It’s weird is all I’m saying. The way the scene here grows and mutates over time.

Anyway, I just got some new details from the 13th Street Kitchens crew on what they’re planning for the former AAA Welding/Kensington Quarters/Cafe Lift space.

For starters, they’ve tapped Frank Klemowitz as exec chef, making him the man in charge of the food at all three Lift locations. Which makes sense because the new Fishtown spot will be serving a menu that’s identical to the one that’s worked so well in Haddonfield and Spring Garden. One rather substantial change, though? The Fishtown location will have a liquor license, so there’ll be a full spread of brunch cocktails to pair with those lemon-ricotta pancakes.

The two-story space will be getting a full remodel, turning it into a “bright, airy and open space [paying] homage to the original Cafe Lift,” with the addition of KQ’s back patio, which is perfect for outdoor dining when the weather isn’t as oppressively unpleasant as it has been for the past couple weeks. They’re promising service seven days a week, from 8 a.m. to 3 p.m., with space for “large group private events at night.”

Finally, they’re anticipating a Fall 2024 opening, which, by today’s restaurant arithmetic, taking into account construction delays, permitting, supply chain complications and everything else, means probably Winter 2025 at the earliest.

But who knows. The Pasquarellos have been in this game for a long time. Maybe they’ll be able to do the impossible and get the place open before the snow starts falling.

If they do, you’ll read about it here first.

Walking on Sunshine, Passyunk Avenue Version

The Singing Fountain / Photograph courtesy of the East Passyunk Business Improvement District

Here’s something cool.

In Italy, they have something called the “passeggiata” — essentially a small-town evening stroll that everyone takes after work just to see and be seen. It’s charming in its old-fashionedness, like an irony-free Sunday on La Grande Jatte LARP.

And on East Passyunk, they’re turning it into a weekly happy hour.

No, for real. Somehow, they managed to get some of the best restaurants on the Avenue, plus a lot of the little shops and boutiques, to all come together to do a weekly Philly version of La Passeggiata every Thursday from 5 p.m. to 7 p.m., starting July 11th and running through August 31st.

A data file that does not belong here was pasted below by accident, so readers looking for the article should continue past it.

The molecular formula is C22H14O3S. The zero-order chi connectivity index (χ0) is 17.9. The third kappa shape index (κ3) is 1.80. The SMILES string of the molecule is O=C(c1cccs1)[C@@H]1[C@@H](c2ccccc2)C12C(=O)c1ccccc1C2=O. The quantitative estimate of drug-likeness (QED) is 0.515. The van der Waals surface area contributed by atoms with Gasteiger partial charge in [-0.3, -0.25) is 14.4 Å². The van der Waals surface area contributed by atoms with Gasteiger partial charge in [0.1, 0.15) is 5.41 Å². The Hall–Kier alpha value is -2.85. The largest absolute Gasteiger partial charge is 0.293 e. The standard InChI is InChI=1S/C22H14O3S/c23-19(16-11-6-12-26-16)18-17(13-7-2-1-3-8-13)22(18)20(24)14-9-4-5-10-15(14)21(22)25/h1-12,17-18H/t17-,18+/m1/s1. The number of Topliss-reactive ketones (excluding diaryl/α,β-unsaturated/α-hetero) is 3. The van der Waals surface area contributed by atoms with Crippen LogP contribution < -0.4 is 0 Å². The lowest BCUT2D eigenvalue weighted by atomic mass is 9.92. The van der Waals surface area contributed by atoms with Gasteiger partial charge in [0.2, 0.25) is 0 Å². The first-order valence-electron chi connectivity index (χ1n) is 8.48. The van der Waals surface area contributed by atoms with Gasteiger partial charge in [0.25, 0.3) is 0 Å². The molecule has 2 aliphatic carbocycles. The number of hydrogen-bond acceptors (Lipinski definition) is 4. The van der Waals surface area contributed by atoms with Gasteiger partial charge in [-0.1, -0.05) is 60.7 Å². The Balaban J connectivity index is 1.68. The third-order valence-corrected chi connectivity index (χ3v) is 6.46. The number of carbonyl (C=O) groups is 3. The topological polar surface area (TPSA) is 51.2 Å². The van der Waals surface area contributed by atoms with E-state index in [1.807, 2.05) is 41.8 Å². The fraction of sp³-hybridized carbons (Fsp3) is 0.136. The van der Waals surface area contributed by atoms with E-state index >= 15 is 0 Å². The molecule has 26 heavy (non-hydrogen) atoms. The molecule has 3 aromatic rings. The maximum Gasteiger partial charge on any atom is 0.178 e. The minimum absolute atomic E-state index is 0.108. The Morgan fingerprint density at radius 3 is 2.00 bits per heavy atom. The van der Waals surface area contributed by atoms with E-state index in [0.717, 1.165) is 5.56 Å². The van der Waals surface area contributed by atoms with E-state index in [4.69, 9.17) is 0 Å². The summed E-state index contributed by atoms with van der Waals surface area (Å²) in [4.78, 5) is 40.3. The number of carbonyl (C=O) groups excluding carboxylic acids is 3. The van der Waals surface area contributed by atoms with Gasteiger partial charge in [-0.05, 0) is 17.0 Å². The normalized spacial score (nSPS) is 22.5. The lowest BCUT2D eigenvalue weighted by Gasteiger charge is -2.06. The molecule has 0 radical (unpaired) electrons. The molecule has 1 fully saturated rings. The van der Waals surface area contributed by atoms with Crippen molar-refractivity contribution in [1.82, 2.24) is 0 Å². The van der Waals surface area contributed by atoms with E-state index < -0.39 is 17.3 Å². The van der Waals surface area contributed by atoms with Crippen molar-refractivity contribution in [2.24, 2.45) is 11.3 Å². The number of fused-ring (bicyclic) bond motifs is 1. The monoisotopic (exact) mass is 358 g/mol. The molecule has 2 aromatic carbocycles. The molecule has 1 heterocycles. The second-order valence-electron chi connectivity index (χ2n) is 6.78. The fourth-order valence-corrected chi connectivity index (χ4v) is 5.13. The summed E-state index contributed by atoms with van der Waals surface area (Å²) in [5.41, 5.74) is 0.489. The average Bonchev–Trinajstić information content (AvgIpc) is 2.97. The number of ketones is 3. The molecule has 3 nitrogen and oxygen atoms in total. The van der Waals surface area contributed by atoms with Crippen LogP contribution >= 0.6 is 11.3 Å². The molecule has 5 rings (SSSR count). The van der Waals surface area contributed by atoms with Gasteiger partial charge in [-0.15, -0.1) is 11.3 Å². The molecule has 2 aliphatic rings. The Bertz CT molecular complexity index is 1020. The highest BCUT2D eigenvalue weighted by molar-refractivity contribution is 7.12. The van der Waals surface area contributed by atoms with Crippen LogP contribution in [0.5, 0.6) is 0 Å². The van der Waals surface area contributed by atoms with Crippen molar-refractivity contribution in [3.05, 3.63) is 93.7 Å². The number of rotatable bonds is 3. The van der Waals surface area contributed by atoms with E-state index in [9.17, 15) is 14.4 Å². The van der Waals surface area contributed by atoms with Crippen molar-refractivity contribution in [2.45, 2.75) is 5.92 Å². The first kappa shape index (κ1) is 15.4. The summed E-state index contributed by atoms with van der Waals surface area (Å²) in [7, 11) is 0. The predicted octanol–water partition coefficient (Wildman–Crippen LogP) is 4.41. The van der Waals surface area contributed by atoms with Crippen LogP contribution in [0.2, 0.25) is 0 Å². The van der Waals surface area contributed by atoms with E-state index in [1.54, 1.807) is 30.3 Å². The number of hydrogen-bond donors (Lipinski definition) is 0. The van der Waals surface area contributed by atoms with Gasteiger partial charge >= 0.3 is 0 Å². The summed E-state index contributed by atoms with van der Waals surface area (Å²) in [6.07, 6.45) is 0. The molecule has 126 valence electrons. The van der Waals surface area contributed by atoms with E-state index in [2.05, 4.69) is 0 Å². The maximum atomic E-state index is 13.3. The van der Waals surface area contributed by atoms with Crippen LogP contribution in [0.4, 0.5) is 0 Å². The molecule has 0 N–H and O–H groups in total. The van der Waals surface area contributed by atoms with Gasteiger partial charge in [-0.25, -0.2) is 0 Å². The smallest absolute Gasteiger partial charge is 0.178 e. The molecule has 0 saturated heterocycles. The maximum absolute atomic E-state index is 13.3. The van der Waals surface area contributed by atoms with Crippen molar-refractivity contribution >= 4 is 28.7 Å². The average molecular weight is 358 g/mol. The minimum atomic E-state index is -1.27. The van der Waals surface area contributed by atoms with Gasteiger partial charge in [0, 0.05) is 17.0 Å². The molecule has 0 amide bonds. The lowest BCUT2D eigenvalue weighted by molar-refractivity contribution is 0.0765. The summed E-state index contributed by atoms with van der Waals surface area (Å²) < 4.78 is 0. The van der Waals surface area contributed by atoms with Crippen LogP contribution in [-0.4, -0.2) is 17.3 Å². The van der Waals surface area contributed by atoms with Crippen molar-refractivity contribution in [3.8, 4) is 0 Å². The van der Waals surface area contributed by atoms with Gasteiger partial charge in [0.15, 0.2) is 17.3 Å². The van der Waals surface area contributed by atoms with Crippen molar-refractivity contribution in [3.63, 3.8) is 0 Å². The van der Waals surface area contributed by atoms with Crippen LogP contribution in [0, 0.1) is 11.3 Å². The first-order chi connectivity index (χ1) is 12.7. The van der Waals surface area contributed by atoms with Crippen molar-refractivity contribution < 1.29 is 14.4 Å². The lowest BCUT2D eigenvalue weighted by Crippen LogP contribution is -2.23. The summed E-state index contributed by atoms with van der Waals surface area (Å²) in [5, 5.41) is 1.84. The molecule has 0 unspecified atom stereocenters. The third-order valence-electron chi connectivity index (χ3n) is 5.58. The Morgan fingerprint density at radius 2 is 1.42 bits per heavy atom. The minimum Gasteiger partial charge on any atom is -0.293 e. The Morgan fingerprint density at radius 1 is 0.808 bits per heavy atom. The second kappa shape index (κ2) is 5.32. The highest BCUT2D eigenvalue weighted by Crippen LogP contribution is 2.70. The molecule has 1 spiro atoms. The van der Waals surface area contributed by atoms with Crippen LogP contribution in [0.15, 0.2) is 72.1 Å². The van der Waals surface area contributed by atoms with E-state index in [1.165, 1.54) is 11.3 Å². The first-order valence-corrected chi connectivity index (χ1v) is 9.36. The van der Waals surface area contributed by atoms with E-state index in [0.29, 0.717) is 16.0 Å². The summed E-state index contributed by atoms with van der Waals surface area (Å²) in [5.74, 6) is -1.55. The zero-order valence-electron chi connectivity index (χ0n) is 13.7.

Laurel, Le Virtu, River Twice, Juana Tamale, Townsend, and The POPE — they’ve got 40 restaurants offering deals like $5 beers, $6 wines, $7 cocktails and a variety of small plates. There’ll be live music, seasonal menus, outdoor dining and extended shopping hours at 20 different boutiques. Honestly, it sounds adorable.

Want more info on the restaurants, vendors and specifics? Just check out all the details right here.

Now who has room for some leftovers?

The Leftovers

Wawa order screens. / Photograph by Claire Sasko

Folks in Port Richmond are going to have to find somewhere else to pick up their morning coffees and afternoon hoagies because Wawa is closing the store at Richmond and Allegheny today. I mean, it’s no big deal. It’s not like the store has been there for 45 years or anything.

Oh, wait. It actually has been there for 45 years. Since 1979. And the Port Richmond Wawa is just one of several closures in the city over the past couple years. Sure, the company is expanding into Sheetz territory. It’s planning on opening 40 new stores in central PA over the next five years and more than 200 scattered across the south as well as Ohio and Indiana. But right now, even though the company still claims Philly as its hometown, it looks like its interest in our fair city is cooling.

Maybe that’s just optics. But if I’m not mistaken, the last Wawa that opened in the city was the shelf-less, anti-human Wawa described in “A Wawa for the Coming Dystopia,” and since that one? Only closures are in the news. Which is just depressing because everyone needs a Wawa in their neighborhood.

Meanwhile, in less depressing news, Chinatown just got a new, Michelin-approved dumpling shop with the opening of Luscious Dumplings, a local franchise expansion of the L.A.-based mini-chain. The menu looks kind of incredible, with a dozen different dumplings (including boiled pork, egg and shrimp, pan-fried pork, fish dumplings with sole, pork and napa cabbage, and soup dumplings), custard buns made up to look like cute little pigs, pickled lotus root, scallion pancakes, seaweed salad and soup noodles in a variety of flavors.

The new shop opened on July 1st at 929 Race Street. It’s currently operating seven days a week, from 11 a.m. to 9:30 p.m. on weekdays and until 10:30 p.m. on weekends. Want to get hungry? Check out their Instagram here.

Speaking of dumplings, those of you looking for dim sum in West Chester will be happy to know that Dim Sum Taste is coming soon, opening in a former tux shop at 127 West Gay Street. No opening date yet, but there’s a “Coming Soon” sign up in the front window, so let’s all just keep our fingers crossed.